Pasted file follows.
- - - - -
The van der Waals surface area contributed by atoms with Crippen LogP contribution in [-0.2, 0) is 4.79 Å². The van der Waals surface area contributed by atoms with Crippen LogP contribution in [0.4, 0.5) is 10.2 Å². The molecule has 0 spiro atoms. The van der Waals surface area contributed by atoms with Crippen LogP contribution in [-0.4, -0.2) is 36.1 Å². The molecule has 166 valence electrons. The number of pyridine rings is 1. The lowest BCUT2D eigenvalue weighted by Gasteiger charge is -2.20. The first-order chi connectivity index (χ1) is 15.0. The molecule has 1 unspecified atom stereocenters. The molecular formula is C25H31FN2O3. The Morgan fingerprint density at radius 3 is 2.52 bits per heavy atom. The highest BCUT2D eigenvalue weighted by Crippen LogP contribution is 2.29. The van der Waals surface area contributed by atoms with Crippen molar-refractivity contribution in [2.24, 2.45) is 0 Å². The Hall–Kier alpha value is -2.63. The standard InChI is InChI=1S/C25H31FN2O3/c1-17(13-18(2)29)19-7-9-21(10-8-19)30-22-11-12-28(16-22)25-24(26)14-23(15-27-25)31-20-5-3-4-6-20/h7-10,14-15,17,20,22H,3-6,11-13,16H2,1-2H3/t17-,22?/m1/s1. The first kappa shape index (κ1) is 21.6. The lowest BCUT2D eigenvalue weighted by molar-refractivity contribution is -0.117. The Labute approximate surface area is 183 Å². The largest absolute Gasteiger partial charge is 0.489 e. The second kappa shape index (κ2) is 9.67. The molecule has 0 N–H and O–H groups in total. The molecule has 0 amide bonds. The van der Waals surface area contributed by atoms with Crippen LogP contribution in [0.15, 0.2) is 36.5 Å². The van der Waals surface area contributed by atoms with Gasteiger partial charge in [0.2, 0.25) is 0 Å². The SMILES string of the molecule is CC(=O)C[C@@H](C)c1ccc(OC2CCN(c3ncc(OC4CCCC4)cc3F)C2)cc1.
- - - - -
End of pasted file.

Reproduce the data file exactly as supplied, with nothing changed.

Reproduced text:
The van der Waals surface area contributed by atoms with Crippen LogP contribution in [-0.2, 0) is 4.79 Å². The van der Waals surface area contributed by atoms with Crippen LogP contribution in [0.4, 0.5) is 10.2 Å². The molecule has 0 spiro atoms. The van der Waals surface area contributed by atoms with Crippen LogP contribution in [-0.4, -0.2) is 36.1 Å². The molecule has 166 valence electrons. The number of pyridine rings is 1. The lowest BCUT2D eigenvalue weighted by Gasteiger charge is -2.20. The first-order chi connectivity index (χ1) is 15.0. The molecule has 1 unspecified atom stereocenters. The molecular formula is C25H31FN2O3. The Morgan fingerprint density at radius 3 is 2.52 bits per heavy atom. The highest BCUT2D eigenvalue weighted by Crippen LogP contribution is 2.29. The van der Waals surface area contributed by atoms with Crippen molar-refractivity contribution in [2.24, 2.45) is 0 Å². The Hall–Kier alpha value is -2.63. The standard InChI is InChI=1S/C25H31FN2O3/c1-17(13-18(2)29)19-7-9-21(10-8-19)30-22-11-12-28(16-22)25-24(26)14-23(15-27-25)31-20-5-3-4-6-20/h7-10,14-15,17,20,22H,3-6,11-13,16H2,1-2H3/t17-,22?/m1/s1. The first kappa shape index (κ1) is 21.6. The lowest BCUT2D eigenvalue weighted by molar-refractivity contribution is -0.117. The Labute approximate surface area is 183 Å². The largest absolute Gasteiger partial charge is 0.489 e. The second kappa shape index (κ2) is 9.67. The molecule has 0 N–H and O–H groups in total. The molecule has 0 amide bonds. The van der Waals surface area contributed by atoms with Crippen LogP contribution in [0.15, 0.2) is 36.5 Å². The van der Waals surface area contributed by atoms with Gasteiger partial charge in [0.2, 0.25) is 0 Å². The SMILES string of the molecule is CC(=O)C[C@@H](C)c1ccc(OC2CCN(c3ncc(OC4CCCC4)cc3F)C2)cc1.